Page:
If Marine veteran-cum-lawyer David Lee Phillips wasn’t familiar with those rules before an officer stopped him while he was running at night back in 2010, he was by the time six more arrived as backup and threatened to use a Taser on him. After all, not only was Phillips carrying a golf club (which he had long since put down) in case he ran into any of the neighborhood’s stray dogs, but he had the nerve to ask for probable cause when they demanded to search him.
I, however, wasn’t familiar with such laws until my first holiday leave. I called my grandmother the night before, and as soon as I mentioned looking forward to outstripping some issues on a roadside by Louisiana starlight, she was warning me to “watch myself out there” when I came. When I brought it up later in the unofficial barracks barbershop, every brother in the unit joked about me getting jumped in “Hicktown.” I realized then that not a single black runner I’d ever met hasn’t been followed.
Perversion of a black man’s attempt to take care of himself doesn’t come in the form of a pickup with floodlights and a Confederate flag. It comes, as it came for me last week, in the guise of a white woman suddenly easing off the gas, keeping 20 paces behind you and kicking on the high beams so you can’t see her face—not that I needed to.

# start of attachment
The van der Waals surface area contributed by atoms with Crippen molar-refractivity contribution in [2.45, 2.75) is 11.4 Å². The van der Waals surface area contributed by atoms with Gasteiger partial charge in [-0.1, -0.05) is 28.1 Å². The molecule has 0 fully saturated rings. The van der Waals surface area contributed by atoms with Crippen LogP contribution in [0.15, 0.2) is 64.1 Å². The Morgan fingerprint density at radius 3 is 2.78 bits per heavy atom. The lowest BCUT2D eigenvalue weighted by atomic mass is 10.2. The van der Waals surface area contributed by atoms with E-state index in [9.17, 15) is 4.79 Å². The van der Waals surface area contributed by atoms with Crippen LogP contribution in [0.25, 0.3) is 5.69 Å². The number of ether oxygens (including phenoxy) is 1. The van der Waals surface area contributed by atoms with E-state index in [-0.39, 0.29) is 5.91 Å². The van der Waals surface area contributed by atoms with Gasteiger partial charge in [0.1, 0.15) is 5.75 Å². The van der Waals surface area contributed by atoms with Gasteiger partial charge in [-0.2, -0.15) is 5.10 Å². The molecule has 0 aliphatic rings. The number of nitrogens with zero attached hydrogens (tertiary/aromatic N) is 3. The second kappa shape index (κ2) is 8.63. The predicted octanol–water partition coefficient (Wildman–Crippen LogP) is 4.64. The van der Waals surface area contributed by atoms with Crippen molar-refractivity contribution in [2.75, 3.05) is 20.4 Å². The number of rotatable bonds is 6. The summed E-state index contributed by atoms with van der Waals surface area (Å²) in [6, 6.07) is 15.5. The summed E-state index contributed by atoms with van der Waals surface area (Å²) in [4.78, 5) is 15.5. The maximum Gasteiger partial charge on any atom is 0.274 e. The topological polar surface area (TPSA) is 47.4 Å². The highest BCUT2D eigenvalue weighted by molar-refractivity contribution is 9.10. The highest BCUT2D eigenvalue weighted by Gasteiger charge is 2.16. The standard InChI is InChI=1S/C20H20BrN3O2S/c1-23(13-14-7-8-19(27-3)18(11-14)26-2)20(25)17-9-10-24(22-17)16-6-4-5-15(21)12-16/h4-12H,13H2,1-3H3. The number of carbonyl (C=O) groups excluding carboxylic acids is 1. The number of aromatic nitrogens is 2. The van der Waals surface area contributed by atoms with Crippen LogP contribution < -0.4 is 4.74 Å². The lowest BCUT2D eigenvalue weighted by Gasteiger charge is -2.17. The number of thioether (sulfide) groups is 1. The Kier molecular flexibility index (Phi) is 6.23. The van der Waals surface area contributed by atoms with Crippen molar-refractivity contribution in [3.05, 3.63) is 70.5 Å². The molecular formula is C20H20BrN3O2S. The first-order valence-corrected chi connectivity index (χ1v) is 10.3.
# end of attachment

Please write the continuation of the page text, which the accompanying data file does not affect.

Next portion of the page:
Black Lives Matter (BLM) is an international activist movement, originating in the African-American community, that campaigns against violence toward black people. BLM regularly organizes protests around the deaths of black people in killings by law enforcement officers, and broader issues of racial profiling, police brutality, and racial inequality in the United States criminal justice system.
In 2013, the movement began with the use of the hashtag #BlackLivesMatter on social media, after the acquittal of George Zimmerman in the shooting death of African-American teen Trayvon Martin. Black Lives Matter became nationally recognized for its street demonstrations following the 2014 deaths of two African Americans: Michael Brown, resulting in protests and unrest in Ferguson, and Eric Garner in New York City.
Since the Ferguson protests, participants in the movement have demonstrated against the deaths of numerous other African Americans by police actions or while in police custody, including those of Tamir Rice, Eric Harris, Walter Scott, Jonathan Ferrell, Sandra Bland, Samuel DuBose and Freddie Gray. In the Summer of 2015, Black Lives Matter began to publicly challenge politicians—including politicians in the 2016 United States presidential election—to state their positions on BLM issues. The overall Black Lives Matter movement, however, is a decentralized network and has no formal hierarchy or structure. (Wikipedia).